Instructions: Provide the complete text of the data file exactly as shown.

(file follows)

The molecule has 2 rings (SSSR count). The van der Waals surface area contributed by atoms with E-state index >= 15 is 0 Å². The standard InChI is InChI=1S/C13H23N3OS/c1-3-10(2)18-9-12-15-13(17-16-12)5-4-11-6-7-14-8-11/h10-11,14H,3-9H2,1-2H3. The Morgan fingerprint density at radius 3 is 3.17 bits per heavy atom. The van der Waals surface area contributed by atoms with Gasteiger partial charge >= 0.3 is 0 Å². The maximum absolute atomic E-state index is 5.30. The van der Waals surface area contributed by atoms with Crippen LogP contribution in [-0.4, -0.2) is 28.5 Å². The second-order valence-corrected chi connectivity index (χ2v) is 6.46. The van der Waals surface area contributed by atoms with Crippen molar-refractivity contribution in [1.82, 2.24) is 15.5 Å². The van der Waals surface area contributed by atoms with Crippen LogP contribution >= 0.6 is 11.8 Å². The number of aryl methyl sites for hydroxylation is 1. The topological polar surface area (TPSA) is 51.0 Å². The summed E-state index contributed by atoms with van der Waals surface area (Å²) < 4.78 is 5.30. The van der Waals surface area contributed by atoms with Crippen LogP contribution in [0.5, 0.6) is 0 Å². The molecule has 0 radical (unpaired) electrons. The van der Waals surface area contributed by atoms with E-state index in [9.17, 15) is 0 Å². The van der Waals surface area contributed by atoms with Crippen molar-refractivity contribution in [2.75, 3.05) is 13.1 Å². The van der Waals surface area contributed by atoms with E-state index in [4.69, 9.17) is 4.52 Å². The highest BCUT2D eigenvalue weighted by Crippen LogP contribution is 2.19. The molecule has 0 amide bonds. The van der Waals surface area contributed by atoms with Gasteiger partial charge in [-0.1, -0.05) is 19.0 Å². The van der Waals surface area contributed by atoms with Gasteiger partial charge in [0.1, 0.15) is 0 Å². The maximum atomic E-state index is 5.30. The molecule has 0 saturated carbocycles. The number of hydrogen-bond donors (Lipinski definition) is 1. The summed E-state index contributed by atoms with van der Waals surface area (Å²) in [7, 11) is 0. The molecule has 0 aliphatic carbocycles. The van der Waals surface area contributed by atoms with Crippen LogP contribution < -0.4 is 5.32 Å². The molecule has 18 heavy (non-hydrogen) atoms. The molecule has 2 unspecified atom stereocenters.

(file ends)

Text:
The molecule has 2 rings (SSSR count). The van der Waals surface area contributed by atoms with E-state index >= 15 is 0 Å². The standard InChI is InChI=1S/C13H23N3OS/c1-3-10(2)18-9-12-15-13(17-16-12)5-4-11-6-7-14-8-11/h10-11,14H,3-9H2,1-2H3. The Morgan fingerprint density at radius 3 is 3.17 bits per heavy atom. The van der Waals surface area contributed by atoms with Gasteiger partial charge >= 0.3 is 0 Å². The maximum absolute atomic E-state index is 5.30. The van der Waals surface area contributed by atoms with Crippen LogP contribution in [-0.4, -0.2) is 28.5 Å². The second-order valence-corrected chi connectivity index (χ2v) is 6.46. The van der Waals surface area contributed by atoms with Crippen molar-refractivity contribution in [1.82, 2.24) is 15.5 Å². The van der Waals surface area contributed by atoms with Crippen LogP contribution >= 0.6 is 11.8 Å². The number of aryl methyl sites for hydroxylation is 1. The topological polar surface area (TPSA) is 51.0 Å². The summed E-state index contributed by atoms with van der Waals surface area (Å²) < 4.78 is 5.30. The van der Waals surface area contributed by atoms with Crippen LogP contribution in [0.5, 0.6) is 0 Å². The molecule has 0 radical (unpaired) electrons. The van der Waals surface area contributed by atoms with E-state index in [9.17, 15) is 0 Å². The van der Waals surface area contributed by atoms with Crippen molar-refractivity contribution in [2.75, 3.05) is 13.1 Å². The van der Waals surface area contributed by atoms with E-state index in [4.69, 9.17) is 4.52 Å². The highest BCUT2D eigenvalue weighted by Crippen LogP contribution is 2.19. The molecule has 0 amide bonds. The van der Waals surface area contributed by atoms with Gasteiger partial charge in [-0.1, -0.05) is 19.0 Å². The van der Waals surface area contributed by atoms with Gasteiger partial charge in [0.1, 0.15) is 0 Å². The maximum atomic E-state index is 5.30. The molecule has 0 saturated carbocycles. The number of hydrogen-bond donors (Lipinski definition) is 1. The summed E-state index contributed by atoms with van der Waals surface area (Å²) in [7, 11) is 0. The molecule has 0 aliphatic carbocycles. The van der Waals surface area contributed by atoms with Crippen LogP contribution < -0.4 is 5.32 Å². The molecule has 18 heavy (non-hydrogen) atoms. The molecule has 2 unspecified atom stereocenters.